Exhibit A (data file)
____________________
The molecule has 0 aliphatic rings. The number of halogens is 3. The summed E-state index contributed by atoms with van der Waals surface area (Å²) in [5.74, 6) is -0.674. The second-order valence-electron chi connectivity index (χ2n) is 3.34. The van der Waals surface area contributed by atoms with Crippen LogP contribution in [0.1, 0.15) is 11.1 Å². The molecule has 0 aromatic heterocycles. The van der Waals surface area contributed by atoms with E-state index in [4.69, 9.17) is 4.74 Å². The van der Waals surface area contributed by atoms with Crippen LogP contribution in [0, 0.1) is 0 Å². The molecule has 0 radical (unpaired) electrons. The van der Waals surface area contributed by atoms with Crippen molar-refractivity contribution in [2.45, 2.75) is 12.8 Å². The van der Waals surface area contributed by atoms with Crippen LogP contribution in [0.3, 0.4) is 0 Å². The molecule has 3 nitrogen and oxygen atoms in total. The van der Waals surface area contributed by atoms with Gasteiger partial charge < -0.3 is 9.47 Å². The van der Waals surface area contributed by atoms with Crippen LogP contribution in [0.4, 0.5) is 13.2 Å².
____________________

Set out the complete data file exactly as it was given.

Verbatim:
The molecule has 0 aliphatic rings. The number of halogens is 3. The summed E-state index contributed by atoms with van der Waals surface area (Å²) in [5.74, 6) is -0.674. The second-order valence-electron chi connectivity index (χ2n) is 3.34. The van der Waals surface area contributed by atoms with Crippen LogP contribution in [0.1, 0.15) is 11.1 Å². The molecule has 0 aromatic heterocycles. The van der Waals surface area contributed by atoms with E-state index in [4.69, 9.17) is 4.74 Å². The van der Waals surface area contributed by atoms with Crippen LogP contribution in [0, 0.1) is 0 Å². The molecule has 0 radical (unpaired) electrons. The van der Waals surface area contributed by atoms with Crippen molar-refractivity contribution in [2.45, 2.75) is 12.8 Å². The van der Waals surface area contributed by atoms with Crippen LogP contribution in [0.3, 0.4) is 0 Å². The molecule has 3 nitrogen and oxygen atoms in total. The van der Waals surface area contributed by atoms with Gasteiger partial charge < -0.3 is 9.47 Å². The van der Waals surface area contributed by atoms with Crippen LogP contribution in [0.4, 0.5) is 13.2 Å².